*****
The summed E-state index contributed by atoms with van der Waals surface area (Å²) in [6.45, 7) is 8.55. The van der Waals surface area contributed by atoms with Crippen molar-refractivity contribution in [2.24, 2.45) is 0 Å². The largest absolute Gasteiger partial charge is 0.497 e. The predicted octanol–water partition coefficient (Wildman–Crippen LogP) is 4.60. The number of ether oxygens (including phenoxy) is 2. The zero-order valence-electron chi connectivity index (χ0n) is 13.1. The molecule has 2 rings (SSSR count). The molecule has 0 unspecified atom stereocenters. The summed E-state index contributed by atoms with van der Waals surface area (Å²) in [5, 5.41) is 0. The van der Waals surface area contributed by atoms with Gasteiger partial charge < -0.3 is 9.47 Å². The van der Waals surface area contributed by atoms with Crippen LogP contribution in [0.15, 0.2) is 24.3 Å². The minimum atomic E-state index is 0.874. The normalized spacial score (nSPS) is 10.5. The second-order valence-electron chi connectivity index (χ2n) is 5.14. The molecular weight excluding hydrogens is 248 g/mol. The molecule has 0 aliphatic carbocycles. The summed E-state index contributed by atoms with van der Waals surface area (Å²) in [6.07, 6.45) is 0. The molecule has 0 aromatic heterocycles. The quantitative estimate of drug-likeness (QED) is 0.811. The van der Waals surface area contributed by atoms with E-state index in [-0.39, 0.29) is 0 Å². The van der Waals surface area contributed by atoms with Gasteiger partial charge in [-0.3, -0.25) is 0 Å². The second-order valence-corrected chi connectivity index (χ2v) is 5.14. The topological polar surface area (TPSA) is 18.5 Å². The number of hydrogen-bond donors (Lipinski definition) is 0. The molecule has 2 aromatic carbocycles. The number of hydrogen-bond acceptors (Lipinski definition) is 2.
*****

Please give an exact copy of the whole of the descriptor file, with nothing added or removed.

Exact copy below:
The summed E-state index contributed by atoms with van der Waals surface area (Å²) in [6.45, 7) is 8.55. The van der Waals surface area contributed by atoms with Crippen molar-refractivity contribution in [2.24, 2.45) is 0 Å². The largest absolute Gasteiger partial charge is 0.497 e. The predicted octanol–water partition coefficient (Wildman–Crippen LogP) is 4.60. The number of ether oxygens (including phenoxy) is 2. The zero-order valence-electron chi connectivity index (χ0n) is 13.1. The molecule has 2 rings (SSSR count). The molecule has 0 unspecified atom stereocenters. The summed E-state index contributed by atoms with van der Waals surface area (Å²) in [5, 5.41) is 0. The van der Waals surface area contributed by atoms with Gasteiger partial charge < -0.3 is 9.47 Å². The van der Waals surface area contributed by atoms with Crippen LogP contribution in [0.15, 0.2) is 24.3 Å². The minimum atomic E-state index is 0.874. The normalized spacial score (nSPS) is 10.5. The second-order valence-electron chi connectivity index (χ2n) is 5.14. The molecular weight excluding hydrogens is 248 g/mol. The molecule has 0 aliphatic carbocycles. The summed E-state index contributed by atoms with van der Waals surface area (Å²) in [6.07, 6.45) is 0. The molecule has 0 aromatic heterocycles. The quantitative estimate of drug-likeness (QED) is 0.811. The van der Waals surface area contributed by atoms with E-state index in [-0.39, 0.29) is 0 Å². The van der Waals surface area contributed by atoms with Gasteiger partial charge in [-0.3, -0.25) is 0 Å². The second-order valence-corrected chi connectivity index (χ2v) is 5.14. The topological polar surface area (TPSA) is 18.5 Å². The number of hydrogen-bond donors (Lipinski definition) is 0. The molecule has 2 aromatic carbocycles. The number of hydrogen-bond acceptors (Lipinski definition) is 2.